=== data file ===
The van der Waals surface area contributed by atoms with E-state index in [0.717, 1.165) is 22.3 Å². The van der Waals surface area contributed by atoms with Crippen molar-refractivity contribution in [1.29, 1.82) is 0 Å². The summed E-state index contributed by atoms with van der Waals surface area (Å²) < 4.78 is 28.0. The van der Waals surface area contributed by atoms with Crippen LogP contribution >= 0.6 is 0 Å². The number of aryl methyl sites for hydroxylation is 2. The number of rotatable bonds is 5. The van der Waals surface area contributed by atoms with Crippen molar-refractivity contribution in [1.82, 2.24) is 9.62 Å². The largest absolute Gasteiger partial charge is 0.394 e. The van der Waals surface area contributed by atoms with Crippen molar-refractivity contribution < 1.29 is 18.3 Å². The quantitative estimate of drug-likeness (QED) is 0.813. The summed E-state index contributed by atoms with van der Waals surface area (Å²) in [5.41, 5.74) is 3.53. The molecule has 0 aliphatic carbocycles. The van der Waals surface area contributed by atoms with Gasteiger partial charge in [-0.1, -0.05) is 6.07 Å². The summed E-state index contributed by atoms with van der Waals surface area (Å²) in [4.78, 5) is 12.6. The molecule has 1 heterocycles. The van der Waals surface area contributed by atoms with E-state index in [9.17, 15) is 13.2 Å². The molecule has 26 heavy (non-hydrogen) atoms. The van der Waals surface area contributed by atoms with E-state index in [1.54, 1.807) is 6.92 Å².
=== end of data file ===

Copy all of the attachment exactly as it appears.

The van der Waals surface area contributed by atoms with E-state index in [0.717, 1.165) is 22.3 Å². The van der Waals surface area contributed by atoms with Crippen molar-refractivity contribution in [1.29, 1.82) is 0 Å². The summed E-state index contributed by atoms with van der Waals surface area (Å²) < 4.78 is 28.0. The van der Waals surface area contributed by atoms with Crippen LogP contribution >= 0.6 is 0 Å². The number of aryl methyl sites for hydroxylation is 2. The number of rotatable bonds is 5. The van der Waals surface area contributed by atoms with Crippen molar-refractivity contribution in [1.82, 2.24) is 9.62 Å². The largest absolute Gasteiger partial charge is 0.394 e. The van der Waals surface area contributed by atoms with Crippen molar-refractivity contribution < 1.29 is 18.3 Å². The quantitative estimate of drug-likeness (QED) is 0.813. The summed E-state index contributed by atoms with van der Waals surface area (Å²) in [5.41, 5.74) is 3.53. The molecule has 0 aliphatic carbocycles. The van der Waals surface area contributed by atoms with Gasteiger partial charge in [-0.1, -0.05) is 6.07 Å². The summed E-state index contributed by atoms with van der Waals surface area (Å²) in [4.78, 5) is 12.6. The molecule has 1 heterocycles. The van der Waals surface area contributed by atoms with E-state index in [9.17, 15) is 13.2 Å². The molecule has 26 heavy (non-hydrogen) atoms. The van der Waals surface area contributed by atoms with E-state index in [1.54, 1.807) is 6.92 Å².